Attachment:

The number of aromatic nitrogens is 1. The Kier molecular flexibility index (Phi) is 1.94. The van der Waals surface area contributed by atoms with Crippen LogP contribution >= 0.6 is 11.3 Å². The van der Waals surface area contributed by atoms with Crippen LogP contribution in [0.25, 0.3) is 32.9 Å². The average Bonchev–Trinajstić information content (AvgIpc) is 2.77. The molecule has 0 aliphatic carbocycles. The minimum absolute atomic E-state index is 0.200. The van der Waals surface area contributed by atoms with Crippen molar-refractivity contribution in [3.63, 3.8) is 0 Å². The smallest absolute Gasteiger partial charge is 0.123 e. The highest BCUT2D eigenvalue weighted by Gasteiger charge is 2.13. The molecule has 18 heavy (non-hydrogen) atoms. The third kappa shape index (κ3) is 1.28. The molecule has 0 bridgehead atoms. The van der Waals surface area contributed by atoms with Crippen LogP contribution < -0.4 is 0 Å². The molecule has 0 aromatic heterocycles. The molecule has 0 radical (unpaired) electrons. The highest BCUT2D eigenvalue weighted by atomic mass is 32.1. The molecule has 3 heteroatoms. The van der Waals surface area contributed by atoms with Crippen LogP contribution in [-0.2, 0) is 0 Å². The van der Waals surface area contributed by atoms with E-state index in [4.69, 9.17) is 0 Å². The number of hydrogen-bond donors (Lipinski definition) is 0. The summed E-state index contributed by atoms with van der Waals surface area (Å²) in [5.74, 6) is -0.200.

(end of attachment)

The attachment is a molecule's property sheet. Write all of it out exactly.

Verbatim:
The number of aromatic nitrogens is 1. The Kier molecular flexibility index (Phi) is 1.94. The van der Waals surface area contributed by atoms with Crippen LogP contribution >= 0.6 is 11.3 Å². The van der Waals surface area contributed by atoms with Crippen LogP contribution in [0.25, 0.3) is 32.9 Å². The average Bonchev–Trinajstić information content (AvgIpc) is 2.77. The molecule has 0 aliphatic carbocycles. The minimum absolute atomic E-state index is 0.200. The van der Waals surface area contributed by atoms with Crippen molar-refractivity contribution in [3.63, 3.8) is 0 Å². The smallest absolute Gasteiger partial charge is 0.123 e. The highest BCUT2D eigenvalue weighted by Gasteiger charge is 2.13. The molecule has 18 heavy (non-hydrogen) atoms. The third kappa shape index (κ3) is 1.28. The molecule has 0 bridgehead atoms. The van der Waals surface area contributed by atoms with Crippen LogP contribution < -0.4 is 0 Å². The molecule has 0 aromatic heterocycles. The molecule has 0 radical (unpaired) electrons. The highest BCUT2D eigenvalue weighted by atomic mass is 32.1. The molecule has 3 heteroatoms. The van der Waals surface area contributed by atoms with Crippen LogP contribution in [-0.2, 0) is 0 Å². The van der Waals surface area contributed by atoms with E-state index in [4.69, 9.17) is 0 Å². The number of hydrogen-bond donors (Lipinski definition) is 0. The summed E-state index contributed by atoms with van der Waals surface area (Å²) in [5.74, 6) is -0.200.